While an avocado rancher never really retires because there’s always work to do on the farm, Lawry eventually brought his daughter and son-in-law into the family farm operation, gradually turning his attention fulltime to his true passions: boat building, sailing, travelling and recounting stories from Carpinteria’s early days.
In 1994, he completed the Kathryn B, a replica Monterey fishing boat that he built himself, and also made various smaller watercraft and dinghies. All his life, some of his happiest days were spent on the Pacific Ocean, rowing in Santa Barbara Harbor, trolling for fish off Santa Cruz Island, or sailing over to the Channel Islands for weeklong stays in the harbors and coves there. Away from the constant stress of managing a farm, Lawry relaxed and enjoyed his temporary role of ship captain.
Beyond ocean pursuits, Lawry served as a board member of the Carpinteria Fire District and the Johnson Fruit Company and then took time at the end of his life to volunteer for various organizations including the Santa Barbara Maritime Museum and the Carpinteria Valley Historical Museum. His impressive memory, keen intellect and deep knowledge of Carpinteria lore allowed him to act as a living history expert, advising anyone interested in documenting local moments from the past.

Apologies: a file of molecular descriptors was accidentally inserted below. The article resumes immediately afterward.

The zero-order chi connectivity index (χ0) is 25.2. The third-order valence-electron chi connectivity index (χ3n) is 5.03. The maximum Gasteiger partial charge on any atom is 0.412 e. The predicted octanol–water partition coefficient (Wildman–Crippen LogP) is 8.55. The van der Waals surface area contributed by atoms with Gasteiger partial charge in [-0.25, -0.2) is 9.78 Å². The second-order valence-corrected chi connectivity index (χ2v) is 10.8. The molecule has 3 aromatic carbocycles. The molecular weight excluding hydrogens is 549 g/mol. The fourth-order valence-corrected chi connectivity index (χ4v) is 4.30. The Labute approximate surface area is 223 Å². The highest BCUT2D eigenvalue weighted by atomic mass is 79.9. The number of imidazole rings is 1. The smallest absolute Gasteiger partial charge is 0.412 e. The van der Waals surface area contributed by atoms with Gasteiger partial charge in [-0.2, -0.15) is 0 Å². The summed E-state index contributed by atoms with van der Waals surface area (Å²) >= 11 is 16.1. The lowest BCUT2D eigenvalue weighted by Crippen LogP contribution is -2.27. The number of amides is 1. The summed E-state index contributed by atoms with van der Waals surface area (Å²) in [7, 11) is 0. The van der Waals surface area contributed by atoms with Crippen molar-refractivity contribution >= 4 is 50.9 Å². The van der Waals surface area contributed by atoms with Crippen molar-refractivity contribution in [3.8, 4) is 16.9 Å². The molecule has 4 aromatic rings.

Beyond volunteering, he filled his later days with travel to faraway climes, from Africa to Ireland, and Egypt to South America. While he valued this time away, he always felt at home in Carpinteria, back on the ranch, surrounded by his family.
In 1993, after his first wife Kay died, he reconnected with a childhood acquaintance, Joan Rock, whose parents were friends with his parents. The two married, uniting two large clans, and joining members of the Bailard, Hunziker, Rock, Mirov, Goodman-Smith and Kroeber families.
From then on, Lawry constantly surrounded himself with his relatives at home on the ranch, or at the house at Carpinteria beach. Although his travels became confined to Santa Barbara County in his final years, he got to journey vicariously through his family members, who always stopped by to say hello, hear a great anecdote or two and to catch him up on their life beyond the local environs.
A private, family graveside service was held, June 25, at Carpinteria Cemetery. In lieu of flowers, please send donations to the Carpinteria Valley Historical Museum.”